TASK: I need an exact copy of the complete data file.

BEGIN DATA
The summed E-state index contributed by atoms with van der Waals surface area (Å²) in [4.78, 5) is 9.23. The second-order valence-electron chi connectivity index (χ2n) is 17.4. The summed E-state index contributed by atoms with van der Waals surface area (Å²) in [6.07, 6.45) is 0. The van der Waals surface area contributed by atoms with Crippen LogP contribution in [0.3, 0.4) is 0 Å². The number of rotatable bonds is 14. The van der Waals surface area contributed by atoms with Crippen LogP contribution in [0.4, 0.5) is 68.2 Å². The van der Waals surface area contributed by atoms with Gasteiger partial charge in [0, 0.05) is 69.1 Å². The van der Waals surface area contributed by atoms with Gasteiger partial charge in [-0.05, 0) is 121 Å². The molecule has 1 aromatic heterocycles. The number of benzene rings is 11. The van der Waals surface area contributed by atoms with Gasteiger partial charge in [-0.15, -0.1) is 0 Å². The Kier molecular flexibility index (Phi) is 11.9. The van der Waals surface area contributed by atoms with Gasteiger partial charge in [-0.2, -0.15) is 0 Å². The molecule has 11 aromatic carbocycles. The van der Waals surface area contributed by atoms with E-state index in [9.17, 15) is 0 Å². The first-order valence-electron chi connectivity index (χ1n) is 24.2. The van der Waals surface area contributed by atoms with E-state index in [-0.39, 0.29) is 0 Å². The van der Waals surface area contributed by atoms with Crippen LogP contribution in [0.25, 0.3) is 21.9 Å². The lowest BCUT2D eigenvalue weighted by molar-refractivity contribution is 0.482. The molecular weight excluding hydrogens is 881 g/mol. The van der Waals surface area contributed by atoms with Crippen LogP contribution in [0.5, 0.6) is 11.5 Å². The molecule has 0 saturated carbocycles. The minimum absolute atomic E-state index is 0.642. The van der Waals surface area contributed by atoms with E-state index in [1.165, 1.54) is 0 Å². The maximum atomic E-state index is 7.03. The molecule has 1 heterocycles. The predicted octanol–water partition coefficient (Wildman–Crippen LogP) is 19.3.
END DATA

The summed E-state index contributed by atoms with van der Waals surface area (Å²) in [4.78, 5) is 9.23. The second-order valence-electron chi connectivity index (χ2n) is 17.4. The summed E-state index contributed by atoms with van der Waals surface area (Å²) in [6.07, 6.45) is 0. The van der Waals surface area contributed by atoms with Crippen LogP contribution in [0.3, 0.4) is 0 Å². The number of rotatable bonds is 14. The van der Waals surface area contributed by atoms with Crippen LogP contribution in [0.4, 0.5) is 68.2 Å². The van der Waals surface area contributed by atoms with Gasteiger partial charge in [0, 0.05) is 69.1 Å². The van der Waals surface area contributed by atoms with Gasteiger partial charge in [-0.05, 0) is 121 Å². The molecule has 1 aromatic heterocycles. The number of benzene rings is 11. The van der Waals surface area contributed by atoms with Gasteiger partial charge in [-0.15, -0.1) is 0 Å². The Kier molecular flexibility index (Phi) is 11.9. The van der Waals surface area contributed by atoms with Gasteiger partial charge in [-0.2, -0.15) is 0 Å². The molecule has 11 aromatic carbocycles. The van der Waals surface area contributed by atoms with E-state index in [9.17, 15) is 0 Å². The first-order valence-electron chi connectivity index (χ1n) is 24.2. The van der Waals surface area contributed by atoms with E-state index in [-0.39, 0.29) is 0 Å². The van der Waals surface area contributed by atoms with Crippen LogP contribution in [0.25, 0.3) is 21.9 Å². The lowest BCUT2D eigenvalue weighted by molar-refractivity contribution is 0.482. The molecular weight excluding hydrogens is 881 g/mol. The van der Waals surface area contributed by atoms with Crippen LogP contribution in [0.5, 0.6) is 11.5 Å². The molecule has 0 saturated carbocycles. The minimum absolute atomic E-state index is 0.642. The van der Waals surface area contributed by atoms with E-state index in [1.165, 1.54) is 0 Å². The maximum atomic E-state index is 7.03. The molecule has 1 heterocycles. The predicted octanol–water partition coefficient (Wildman–Crippen LogP) is 19.3.